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A screen magnifier is software that interfaces with a computer’s graphical output to present enlarged screen content. It is a type of assistive technology suitable for visually impaired people with some functional vision; visually impaired people with little or no functional vision usually use a screen reader.

The simplest form of magnification presents an enlarged portion of the original screen content, the focus, so that it covers some or all of the full screen. This enlarged portion should include the content of interest to the user and the pointer or cursor, also suitably enlarged. As the user moves the pointer or cursor the screen magnifier should track with it and show the new enlarged portion. If this tracking is jerky or flickers it is likely to disturb the user. Also, the pointer or cursor may not be the content of interest: for example, if the user presses a keyboard shortcuts that opens a menu, the magnified portion should jump to that menu. Pop-up windows and changes in system status can also trigger this rapid shifting.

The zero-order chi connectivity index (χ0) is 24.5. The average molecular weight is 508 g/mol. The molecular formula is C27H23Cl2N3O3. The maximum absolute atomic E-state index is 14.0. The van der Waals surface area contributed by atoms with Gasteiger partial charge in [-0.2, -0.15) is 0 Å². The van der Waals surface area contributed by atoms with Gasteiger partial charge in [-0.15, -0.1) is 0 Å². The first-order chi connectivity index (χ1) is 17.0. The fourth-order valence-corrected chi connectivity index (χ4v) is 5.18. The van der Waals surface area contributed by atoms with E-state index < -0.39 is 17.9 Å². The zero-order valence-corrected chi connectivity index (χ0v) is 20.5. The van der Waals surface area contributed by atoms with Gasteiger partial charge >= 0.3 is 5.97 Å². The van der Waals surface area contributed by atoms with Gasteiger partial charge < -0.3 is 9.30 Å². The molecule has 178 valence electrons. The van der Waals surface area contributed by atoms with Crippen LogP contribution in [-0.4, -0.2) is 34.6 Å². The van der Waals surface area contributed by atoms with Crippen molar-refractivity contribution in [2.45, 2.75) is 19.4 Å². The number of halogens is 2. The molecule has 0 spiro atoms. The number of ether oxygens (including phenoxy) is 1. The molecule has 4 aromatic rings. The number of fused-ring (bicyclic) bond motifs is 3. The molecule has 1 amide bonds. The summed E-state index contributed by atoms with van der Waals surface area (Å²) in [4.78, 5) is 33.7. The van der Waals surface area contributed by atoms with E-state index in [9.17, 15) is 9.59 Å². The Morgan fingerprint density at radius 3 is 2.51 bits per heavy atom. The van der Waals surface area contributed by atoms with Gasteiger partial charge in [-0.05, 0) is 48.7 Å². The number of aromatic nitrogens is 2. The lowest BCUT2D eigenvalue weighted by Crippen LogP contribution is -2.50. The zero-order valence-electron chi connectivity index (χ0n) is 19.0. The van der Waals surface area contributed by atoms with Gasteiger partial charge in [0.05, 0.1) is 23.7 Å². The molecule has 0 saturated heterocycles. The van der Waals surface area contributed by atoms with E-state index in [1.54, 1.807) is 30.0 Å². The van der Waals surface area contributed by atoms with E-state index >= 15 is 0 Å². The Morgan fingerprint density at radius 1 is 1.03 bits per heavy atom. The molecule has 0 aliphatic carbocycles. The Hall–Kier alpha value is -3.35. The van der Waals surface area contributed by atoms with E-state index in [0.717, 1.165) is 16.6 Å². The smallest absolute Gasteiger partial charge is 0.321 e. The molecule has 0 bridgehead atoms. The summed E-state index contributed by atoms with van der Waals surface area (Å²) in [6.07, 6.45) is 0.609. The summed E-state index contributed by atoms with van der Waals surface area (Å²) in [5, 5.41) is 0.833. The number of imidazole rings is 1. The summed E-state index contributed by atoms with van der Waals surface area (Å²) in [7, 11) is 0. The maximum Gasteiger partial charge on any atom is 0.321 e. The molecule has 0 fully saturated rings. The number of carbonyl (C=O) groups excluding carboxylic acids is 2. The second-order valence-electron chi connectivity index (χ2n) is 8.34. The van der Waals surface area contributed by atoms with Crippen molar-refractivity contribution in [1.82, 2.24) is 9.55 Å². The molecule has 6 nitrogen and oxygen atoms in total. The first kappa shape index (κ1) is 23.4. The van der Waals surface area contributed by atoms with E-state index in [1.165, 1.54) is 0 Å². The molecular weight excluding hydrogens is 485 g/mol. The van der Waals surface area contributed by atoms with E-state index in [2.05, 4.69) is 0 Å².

Ranges of 1- to 16-times magnification are common. The greater the magnification the smaller the proportion of the original screen content that can be viewed, so users will tend to use the lowest magnification they can manage.

Screen magnifiers commonly provide several other features for people with particular sight difficulties:

Color Inversion.Many people with visual impairments prefer to invert the colors, typically turning text from black-on-white to white-on-black. This can reduce screen glare and is useful for elderly people suffering from age-related macular degeneration.

Smoothing Text can become blocky and harder to recognise when enlarged. Some screen magnifiers use interpolation to smooth the text to compensate.

Cursor customisation. The mouse and text cursors can often be modified in several ways, such as circling it to help the user locate it on the screen.

Different Magnification Modes Screen magnifiers can alter how they present the enlarged portion: covering the full screen, providing a lens that is moved around the un-magnified screen, or using a fixed magnified portion.

  1. Even with magnification, some users can find the mouse pointer hard to see. Crosshairs — especially when their size, color and opacity are customizable — can make the use of a pointing device easier.

Screen reader. Some magnifiers come packaged with a basic screen reader, allowing whatever the user is pointing at to be read out.